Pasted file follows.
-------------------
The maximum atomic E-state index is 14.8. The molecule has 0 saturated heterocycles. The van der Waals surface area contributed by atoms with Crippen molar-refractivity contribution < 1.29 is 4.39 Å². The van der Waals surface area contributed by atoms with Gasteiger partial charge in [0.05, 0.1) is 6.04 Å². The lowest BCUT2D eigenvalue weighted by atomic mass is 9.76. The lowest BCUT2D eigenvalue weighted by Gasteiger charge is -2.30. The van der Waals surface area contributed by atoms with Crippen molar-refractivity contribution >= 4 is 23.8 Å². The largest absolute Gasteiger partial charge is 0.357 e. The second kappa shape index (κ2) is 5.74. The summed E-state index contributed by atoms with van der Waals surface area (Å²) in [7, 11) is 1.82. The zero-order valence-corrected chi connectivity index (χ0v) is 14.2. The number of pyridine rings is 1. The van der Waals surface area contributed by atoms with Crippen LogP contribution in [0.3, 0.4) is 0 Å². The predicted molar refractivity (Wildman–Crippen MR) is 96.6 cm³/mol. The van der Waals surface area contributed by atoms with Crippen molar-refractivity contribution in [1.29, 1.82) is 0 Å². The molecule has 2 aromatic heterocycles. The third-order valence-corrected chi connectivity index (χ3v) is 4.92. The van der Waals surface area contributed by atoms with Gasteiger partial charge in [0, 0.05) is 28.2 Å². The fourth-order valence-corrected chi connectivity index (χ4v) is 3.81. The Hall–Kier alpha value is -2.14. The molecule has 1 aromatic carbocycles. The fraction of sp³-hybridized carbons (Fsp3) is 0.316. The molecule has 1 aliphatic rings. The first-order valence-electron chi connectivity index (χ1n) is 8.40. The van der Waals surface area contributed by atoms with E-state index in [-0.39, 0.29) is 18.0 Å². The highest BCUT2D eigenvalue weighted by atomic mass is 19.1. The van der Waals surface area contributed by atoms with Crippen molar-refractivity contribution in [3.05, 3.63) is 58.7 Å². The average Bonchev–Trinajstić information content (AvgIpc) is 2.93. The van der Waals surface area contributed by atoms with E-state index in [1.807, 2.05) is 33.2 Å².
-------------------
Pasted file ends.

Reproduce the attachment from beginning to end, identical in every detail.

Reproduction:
The maximum atomic E-state index is 14.8. The molecule has 0 saturated heterocycles. The van der Waals surface area contributed by atoms with Crippen molar-refractivity contribution < 1.29 is 4.39 Å². The van der Waals surface area contributed by atoms with Gasteiger partial charge in [0.05, 0.1) is 6.04 Å². The lowest BCUT2D eigenvalue weighted by atomic mass is 9.76. The lowest BCUT2D eigenvalue weighted by Gasteiger charge is -2.30. The van der Waals surface area contributed by atoms with Crippen molar-refractivity contribution >= 4 is 23.8 Å². The largest absolute Gasteiger partial charge is 0.357 e. The second kappa shape index (κ2) is 5.74. The summed E-state index contributed by atoms with van der Waals surface area (Å²) in [7, 11) is 1.82. The zero-order valence-corrected chi connectivity index (χ0v) is 14.2. The number of pyridine rings is 1. The van der Waals surface area contributed by atoms with Crippen LogP contribution in [0.3, 0.4) is 0 Å². The predicted molar refractivity (Wildman–Crippen MR) is 96.6 cm³/mol. The van der Waals surface area contributed by atoms with Crippen molar-refractivity contribution in [1.29, 1.82) is 0 Å². The molecule has 2 aromatic heterocycles. The third-order valence-corrected chi connectivity index (χ3v) is 4.92. The van der Waals surface area contributed by atoms with Gasteiger partial charge in [0, 0.05) is 28.2 Å². The fourth-order valence-corrected chi connectivity index (χ4v) is 3.81. The Hall–Kier alpha value is -2.14. The molecule has 1 aromatic carbocycles. The fraction of sp³-hybridized carbons (Fsp3) is 0.316. The molecule has 1 aliphatic rings. The first-order valence-electron chi connectivity index (χ1n) is 8.40. The van der Waals surface area contributed by atoms with E-state index in [-0.39, 0.29) is 18.0 Å². The highest BCUT2D eigenvalue weighted by atomic mass is 19.1. The van der Waals surface area contributed by atoms with Crippen molar-refractivity contribution in [3.05, 3.63) is 58.7 Å². The average Bonchev–Trinajstić information content (AvgIpc) is 2.93. The van der Waals surface area contributed by atoms with E-state index in [1.807, 2.05) is 33.2 Å².